- add the sound of the stretched or shrunk partial back to the sound.

The stretch or shrink of the soundfile for the partial of interest changes its length, which affects its attack and decay time a little. However, this seems to have no impact on the results.

The filter used is important to the success of the procedure. A simple square filter extracting or excluding frequencies in a band either side of the partial frequency produces poor results because of the Gibbs phenomenon, giving ringing in the waveform after the inverse transform because of the sharp filter edges. Instead, a Gaussian function is used as the filter centred on the partial frequency. This filter shape minimises the ringing due to Gibbs, an example of the Hardy uncertainty principle which says that no function is better localised together with its fourier transform that the Gausssian. (Ref 1 page 607, ref 3) The parameters of the Gaussian were chosen to give appropriate separation between adjacent partial frequencies.

Here is an example of a gaussian filter centred on 800 Hz. The actual filter used extends up to the Nyquist frequency (e.g. 22,050 Hz) but all the higher values are zero:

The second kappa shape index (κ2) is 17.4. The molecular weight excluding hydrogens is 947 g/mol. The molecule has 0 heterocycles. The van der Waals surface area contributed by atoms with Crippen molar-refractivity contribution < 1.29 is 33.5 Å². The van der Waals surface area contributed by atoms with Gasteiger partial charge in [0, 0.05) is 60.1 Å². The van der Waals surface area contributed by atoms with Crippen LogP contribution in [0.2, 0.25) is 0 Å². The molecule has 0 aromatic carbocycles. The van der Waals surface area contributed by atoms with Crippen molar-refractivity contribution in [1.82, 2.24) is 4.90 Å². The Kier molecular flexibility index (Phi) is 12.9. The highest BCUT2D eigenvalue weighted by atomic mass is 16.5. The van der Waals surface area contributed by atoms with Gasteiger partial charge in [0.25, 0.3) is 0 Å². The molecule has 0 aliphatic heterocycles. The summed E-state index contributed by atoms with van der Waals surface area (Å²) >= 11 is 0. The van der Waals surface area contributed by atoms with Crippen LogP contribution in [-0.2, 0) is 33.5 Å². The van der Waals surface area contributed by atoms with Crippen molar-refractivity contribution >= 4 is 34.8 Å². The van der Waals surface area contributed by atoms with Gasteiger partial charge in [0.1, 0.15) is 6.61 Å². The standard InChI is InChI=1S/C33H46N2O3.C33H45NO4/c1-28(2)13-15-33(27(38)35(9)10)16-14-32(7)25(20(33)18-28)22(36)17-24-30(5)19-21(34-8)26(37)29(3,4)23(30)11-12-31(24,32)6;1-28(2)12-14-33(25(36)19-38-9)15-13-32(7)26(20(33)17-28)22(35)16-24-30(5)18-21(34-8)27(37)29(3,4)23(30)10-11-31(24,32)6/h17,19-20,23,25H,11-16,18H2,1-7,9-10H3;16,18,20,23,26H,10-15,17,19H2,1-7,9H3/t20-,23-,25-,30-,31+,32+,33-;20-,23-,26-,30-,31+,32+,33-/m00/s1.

The inverse filter used to exclude this frequency from the transform is just 1.0 – filter_values.

To avoid doing repeated transforms and inverse transforms to adjust multiple partials, the python program loops across all the partials to be adjusted, extracting each one and adding the notch filter for each to the filter to be applied to the remaining sound, before applying this filter and doing the inverse transform.

## Stretching or shrinking the upper partials

In principle, changing the upper rim partials to create the effect of a thinner or thicker bell could use the technique explained in the previous section, applied to multiple partials – up to seven in a typical bell sound. However this approach has two disadvantages:

- The current and desired frequencies of seven or more partials would need to be specified
- Modifying this many different frequencies in the bell sound might have poor results.

Instead, the technique used takes advantage of the relationship between all the upper rim partials, as shown in the following plot:

The cents of each upper rim partial to the nominal varies linearly with the cents of the octave nominal to the nominal. The solid lines in the plot are regression lines passing through the origin. So, if all the frequencies in the sound above the nominal are stretched or shrunk by an appropriate amount, the relationship between all the upper rim partials will be preserved. Taking this approach alters the frequencies of all the partials above the nominal, but the rim partials are so much more musically important than any of the others that this is not material.